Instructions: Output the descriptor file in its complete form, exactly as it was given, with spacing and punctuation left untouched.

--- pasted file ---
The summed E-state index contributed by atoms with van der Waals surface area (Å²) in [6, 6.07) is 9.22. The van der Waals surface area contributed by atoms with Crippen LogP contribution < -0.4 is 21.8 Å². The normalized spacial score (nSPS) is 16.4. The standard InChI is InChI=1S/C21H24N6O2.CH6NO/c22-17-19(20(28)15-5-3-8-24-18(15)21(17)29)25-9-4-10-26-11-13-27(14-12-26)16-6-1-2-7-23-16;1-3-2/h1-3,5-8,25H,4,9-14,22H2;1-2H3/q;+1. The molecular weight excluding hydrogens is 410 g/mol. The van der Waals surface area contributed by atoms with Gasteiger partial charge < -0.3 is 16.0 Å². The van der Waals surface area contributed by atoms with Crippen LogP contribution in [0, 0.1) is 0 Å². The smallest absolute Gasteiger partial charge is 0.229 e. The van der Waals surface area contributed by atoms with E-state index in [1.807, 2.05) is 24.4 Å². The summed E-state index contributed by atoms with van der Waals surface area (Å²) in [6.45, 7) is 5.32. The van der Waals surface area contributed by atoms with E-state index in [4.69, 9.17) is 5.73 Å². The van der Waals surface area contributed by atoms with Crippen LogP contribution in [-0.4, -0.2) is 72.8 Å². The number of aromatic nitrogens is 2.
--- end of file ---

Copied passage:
The summed E-state index contributed by atoms with van der Waals surface area (Å²) in [6, 6.07) is 9.22. The van der Waals surface area contributed by atoms with Crippen LogP contribution < -0.4 is 21.8 Å². The normalized spacial score (nSPS) is 16.4. The standard InChI is InChI=1S/C21H24N6O2.CH6NO/c22-17-19(20(28)15-5-3-8-24-18(15)21(17)29)25-9-4-10-26-11-13-27(14-12-26)16-6-1-2-7-23-16;1-3-2/h1-3,5-8,25H,4,9-14,22H2;1-2H3/q;+1. The molecular weight excluding hydrogens is 410 g/mol. The van der Waals surface area contributed by atoms with Gasteiger partial charge < -0.3 is 16.0 Å². The van der Waals surface area contributed by atoms with Crippen LogP contribution in [0, 0.1) is 0 Å². The smallest absolute Gasteiger partial charge is 0.229 e. The van der Waals surface area contributed by atoms with E-state index in [1.807, 2.05) is 24.4 Å². The summed E-state index contributed by atoms with van der Waals surface area (Å²) in [6.45, 7) is 5.32. The van der Waals surface area contributed by atoms with E-state index in [4.69, 9.17) is 5.73 Å². The van der Waals surface area contributed by atoms with Crippen LogP contribution in [-0.4, -0.2) is 72.8 Å². The number of aromatic nitrogens is 2.